I don't know who or what was in the suit, but it stank. He pulled me on to his knee and handled me like I was a ham. His other hand grappled my friend immodestly. Later, in college, I came to know what that smell was well. It was Jim Beam, Old Gold and days old cum. His breath echoed inside the hollow bunny head. It was wheezy and phlegmy like a flooded chainsaw. He asked the usual questions. I gave guarded answers. At the end of our interview he told me he was coming to our house. And: I'm going to put my eggs in you.

This was enough for me. The fiend had to be stopped.

I hatched a plan with my friends. I kept an egg from my lunch and sealed it inside a juice bottle mixed with water and juice. We buried it in the warm earth beneath one of the classrooms. It was an improvised bio-weapon. It would be ripe by Easter.

I don't recall if we had settled on a mode of delivery. Unfortunately, a rival gang of kids got wind of it, dug out the bottle prematurely and tried to use it on us. They thought that the weapon was intended for them and therefore they were justified in acting preemptively to avert terror. What I could not explain in the principal's office in my slightly stained clothing was the true purpose of the project and my sadness and apprehension that once again, this year, we stood naked and defenseless against a common foe.

Instead, the Easter Bunny came and went as usual, popping out of black Lincoln Continental in a hockey mask, distributing painted eggs and treats and brochures about home invasion.

I hated everything about Easter. I hated the baby chicks that some people bought and what they did to them. I know it was all symbolic, but it made me sick.

I never liked or understood the stop motion holiday specials where the Easter Bunny came to town, made kids strip and dance and then turned them inside out.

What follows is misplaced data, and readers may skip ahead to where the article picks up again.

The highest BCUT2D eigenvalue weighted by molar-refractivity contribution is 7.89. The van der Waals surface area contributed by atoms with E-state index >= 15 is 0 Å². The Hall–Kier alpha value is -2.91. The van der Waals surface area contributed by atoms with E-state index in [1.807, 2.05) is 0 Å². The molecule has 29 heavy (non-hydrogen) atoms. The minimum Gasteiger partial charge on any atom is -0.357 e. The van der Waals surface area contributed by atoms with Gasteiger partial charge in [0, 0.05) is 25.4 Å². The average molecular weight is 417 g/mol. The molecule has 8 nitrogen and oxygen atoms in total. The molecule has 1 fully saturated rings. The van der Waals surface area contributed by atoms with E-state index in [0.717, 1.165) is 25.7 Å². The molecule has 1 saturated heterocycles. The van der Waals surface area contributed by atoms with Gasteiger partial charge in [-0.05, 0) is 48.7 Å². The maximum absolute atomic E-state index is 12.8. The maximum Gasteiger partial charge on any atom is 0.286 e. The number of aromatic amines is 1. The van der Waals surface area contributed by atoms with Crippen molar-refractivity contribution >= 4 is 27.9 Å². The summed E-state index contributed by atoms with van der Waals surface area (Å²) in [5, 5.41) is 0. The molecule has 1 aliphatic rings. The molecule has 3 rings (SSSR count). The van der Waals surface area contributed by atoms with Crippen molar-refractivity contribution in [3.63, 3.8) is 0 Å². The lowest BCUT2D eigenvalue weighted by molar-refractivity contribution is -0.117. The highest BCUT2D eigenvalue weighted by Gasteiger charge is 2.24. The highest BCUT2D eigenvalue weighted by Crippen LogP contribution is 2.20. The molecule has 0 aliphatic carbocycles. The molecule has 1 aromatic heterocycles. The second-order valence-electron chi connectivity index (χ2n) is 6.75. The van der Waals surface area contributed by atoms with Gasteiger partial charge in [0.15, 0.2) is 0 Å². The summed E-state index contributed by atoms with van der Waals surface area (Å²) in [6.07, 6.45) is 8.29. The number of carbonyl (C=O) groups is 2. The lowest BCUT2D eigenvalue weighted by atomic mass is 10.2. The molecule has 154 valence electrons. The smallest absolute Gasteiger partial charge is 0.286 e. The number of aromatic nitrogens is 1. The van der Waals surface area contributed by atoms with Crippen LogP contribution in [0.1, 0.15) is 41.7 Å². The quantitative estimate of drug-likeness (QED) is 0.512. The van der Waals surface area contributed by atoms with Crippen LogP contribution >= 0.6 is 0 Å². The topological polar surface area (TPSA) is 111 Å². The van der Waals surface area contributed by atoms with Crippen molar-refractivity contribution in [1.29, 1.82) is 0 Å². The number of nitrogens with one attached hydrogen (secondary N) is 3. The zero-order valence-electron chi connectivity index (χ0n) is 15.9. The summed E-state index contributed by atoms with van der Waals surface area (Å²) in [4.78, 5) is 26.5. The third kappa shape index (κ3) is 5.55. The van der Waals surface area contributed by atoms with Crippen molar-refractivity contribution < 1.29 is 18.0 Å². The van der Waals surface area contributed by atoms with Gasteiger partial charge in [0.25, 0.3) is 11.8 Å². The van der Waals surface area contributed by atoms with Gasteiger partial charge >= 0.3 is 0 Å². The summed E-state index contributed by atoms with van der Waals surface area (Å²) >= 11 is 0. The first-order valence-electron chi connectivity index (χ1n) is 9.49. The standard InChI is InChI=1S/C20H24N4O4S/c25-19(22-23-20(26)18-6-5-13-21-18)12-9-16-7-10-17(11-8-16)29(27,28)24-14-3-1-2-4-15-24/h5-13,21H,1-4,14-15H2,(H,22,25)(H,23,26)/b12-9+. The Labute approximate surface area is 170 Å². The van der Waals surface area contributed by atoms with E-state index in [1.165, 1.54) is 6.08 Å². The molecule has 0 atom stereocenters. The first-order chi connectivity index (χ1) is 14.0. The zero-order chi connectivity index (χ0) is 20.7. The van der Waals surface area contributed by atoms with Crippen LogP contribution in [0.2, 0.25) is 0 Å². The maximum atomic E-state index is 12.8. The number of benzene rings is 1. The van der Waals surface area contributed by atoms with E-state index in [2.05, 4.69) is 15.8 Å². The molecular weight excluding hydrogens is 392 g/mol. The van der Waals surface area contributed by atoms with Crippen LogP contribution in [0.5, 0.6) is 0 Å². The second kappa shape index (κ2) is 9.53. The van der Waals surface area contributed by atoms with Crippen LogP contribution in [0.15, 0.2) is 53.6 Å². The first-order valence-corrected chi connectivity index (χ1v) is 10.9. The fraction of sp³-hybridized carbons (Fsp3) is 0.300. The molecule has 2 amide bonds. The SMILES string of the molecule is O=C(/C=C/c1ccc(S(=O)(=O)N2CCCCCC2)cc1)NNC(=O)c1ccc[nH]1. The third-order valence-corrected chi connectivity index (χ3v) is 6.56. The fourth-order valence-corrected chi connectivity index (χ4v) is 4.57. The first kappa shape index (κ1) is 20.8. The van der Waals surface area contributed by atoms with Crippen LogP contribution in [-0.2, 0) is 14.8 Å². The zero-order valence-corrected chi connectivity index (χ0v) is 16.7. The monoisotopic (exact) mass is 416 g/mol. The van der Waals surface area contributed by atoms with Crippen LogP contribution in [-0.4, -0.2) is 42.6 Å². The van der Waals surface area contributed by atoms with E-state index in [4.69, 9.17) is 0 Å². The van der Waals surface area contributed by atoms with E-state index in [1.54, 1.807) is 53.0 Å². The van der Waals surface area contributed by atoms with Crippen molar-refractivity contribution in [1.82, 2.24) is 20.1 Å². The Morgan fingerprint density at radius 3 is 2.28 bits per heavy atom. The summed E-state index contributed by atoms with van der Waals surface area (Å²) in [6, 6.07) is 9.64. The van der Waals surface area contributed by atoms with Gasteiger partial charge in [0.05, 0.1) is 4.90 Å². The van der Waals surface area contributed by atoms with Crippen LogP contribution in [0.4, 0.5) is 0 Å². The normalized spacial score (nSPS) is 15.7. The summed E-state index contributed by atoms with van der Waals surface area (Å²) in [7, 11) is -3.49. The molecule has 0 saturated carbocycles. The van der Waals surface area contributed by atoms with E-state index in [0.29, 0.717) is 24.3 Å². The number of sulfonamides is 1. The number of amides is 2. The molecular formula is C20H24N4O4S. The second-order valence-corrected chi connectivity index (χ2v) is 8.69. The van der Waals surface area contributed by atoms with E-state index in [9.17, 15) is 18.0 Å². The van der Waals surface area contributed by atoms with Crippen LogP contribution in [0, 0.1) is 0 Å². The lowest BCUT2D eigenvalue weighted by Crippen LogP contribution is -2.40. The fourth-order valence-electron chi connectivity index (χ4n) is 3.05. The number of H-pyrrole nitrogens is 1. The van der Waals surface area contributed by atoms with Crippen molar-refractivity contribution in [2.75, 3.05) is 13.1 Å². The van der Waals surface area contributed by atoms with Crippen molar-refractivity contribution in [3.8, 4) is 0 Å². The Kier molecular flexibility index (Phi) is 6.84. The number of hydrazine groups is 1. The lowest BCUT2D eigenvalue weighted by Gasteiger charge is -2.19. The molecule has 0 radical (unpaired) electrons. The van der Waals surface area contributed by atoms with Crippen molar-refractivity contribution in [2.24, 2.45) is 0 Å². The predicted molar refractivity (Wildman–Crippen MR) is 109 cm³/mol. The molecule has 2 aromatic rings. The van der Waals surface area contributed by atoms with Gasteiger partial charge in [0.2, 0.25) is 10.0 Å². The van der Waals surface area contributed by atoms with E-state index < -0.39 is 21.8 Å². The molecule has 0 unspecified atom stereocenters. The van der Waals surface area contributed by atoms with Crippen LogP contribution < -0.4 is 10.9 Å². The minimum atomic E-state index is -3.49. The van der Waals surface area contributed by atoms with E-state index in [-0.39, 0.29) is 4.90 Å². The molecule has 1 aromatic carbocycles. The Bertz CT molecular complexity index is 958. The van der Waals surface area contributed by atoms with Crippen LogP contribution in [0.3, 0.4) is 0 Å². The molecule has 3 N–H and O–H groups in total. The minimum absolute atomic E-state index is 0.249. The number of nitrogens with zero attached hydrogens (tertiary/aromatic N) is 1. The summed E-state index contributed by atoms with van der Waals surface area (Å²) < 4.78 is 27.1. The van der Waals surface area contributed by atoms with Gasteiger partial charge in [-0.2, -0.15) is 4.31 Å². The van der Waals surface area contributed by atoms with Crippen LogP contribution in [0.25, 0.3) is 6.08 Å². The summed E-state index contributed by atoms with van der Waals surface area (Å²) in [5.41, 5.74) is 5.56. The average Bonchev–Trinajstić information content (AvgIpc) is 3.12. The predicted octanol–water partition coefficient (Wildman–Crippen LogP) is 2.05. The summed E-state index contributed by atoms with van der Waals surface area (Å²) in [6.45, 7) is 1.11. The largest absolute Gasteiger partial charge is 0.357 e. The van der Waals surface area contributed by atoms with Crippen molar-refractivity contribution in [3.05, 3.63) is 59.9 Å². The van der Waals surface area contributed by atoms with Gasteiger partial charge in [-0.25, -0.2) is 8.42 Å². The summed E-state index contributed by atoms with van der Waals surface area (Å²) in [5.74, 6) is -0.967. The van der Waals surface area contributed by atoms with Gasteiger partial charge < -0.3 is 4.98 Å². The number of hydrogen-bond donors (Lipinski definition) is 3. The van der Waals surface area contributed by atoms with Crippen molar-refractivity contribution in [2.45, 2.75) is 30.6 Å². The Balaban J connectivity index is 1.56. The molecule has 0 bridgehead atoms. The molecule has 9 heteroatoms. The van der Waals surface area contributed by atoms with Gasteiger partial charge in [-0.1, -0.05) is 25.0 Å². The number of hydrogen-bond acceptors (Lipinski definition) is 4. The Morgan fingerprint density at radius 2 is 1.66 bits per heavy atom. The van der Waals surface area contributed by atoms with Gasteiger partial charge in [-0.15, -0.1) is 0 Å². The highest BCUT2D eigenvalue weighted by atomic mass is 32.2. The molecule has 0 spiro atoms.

The school psychiatrist lead to a regular psychiatrist and liked her just fine. I didn't mind talking about myself. What bothered me was that thing coming into our home. Now, in addition to little pastel candies and chocolates, I had itsy little pills to eat every Easter.

My parents worried about my propensity to get up in the dead of night and walk around the house. It was really nothing to worry about. I wasn't sleepwalking. I was a light sleeper and it was good just to have a quick check on things and make sure the house was secure. This habit really paid off one night.

I didn't hear anything when I awoke. As usual, I walked around the living room, the familiar furniture still having the blurry patina of a dream. Perhaps I would sneak in some television. I was not sure at first what I was hearing, or if there was anything to hear. It was just around the edge of my ear, like a buzz that was there and not there. It could have well have been just my sleepy head. I stared at the sliding glass doors. They were unlocked. The sound bounced off them to my ears. Moaning. A woman moaning. It was my mother.

I edged towards my parents room. The horrible sounds grew louder. I could call the police, but it would be too late. I got a cleaver from the kitchen, the kind my father used to cut up whole chickens.

When I opened the door, it was him. And it wasn't even Easter, not yet.

I was just a little kid, but I wasn't stupid. I knew I only had one chance to save my mom. I had seen horror movies and Easter specials. I went for the neck.

The bunny head turned and screamed my name.

My father made it as far as the hall before collapsing. The suit front was soaked with blood. My mother screamed and screamed. I ran over to see if I could help him. My father's hand was at his neck, but I had cut good. He could barely speak. What he said was: I'm proud of you, son.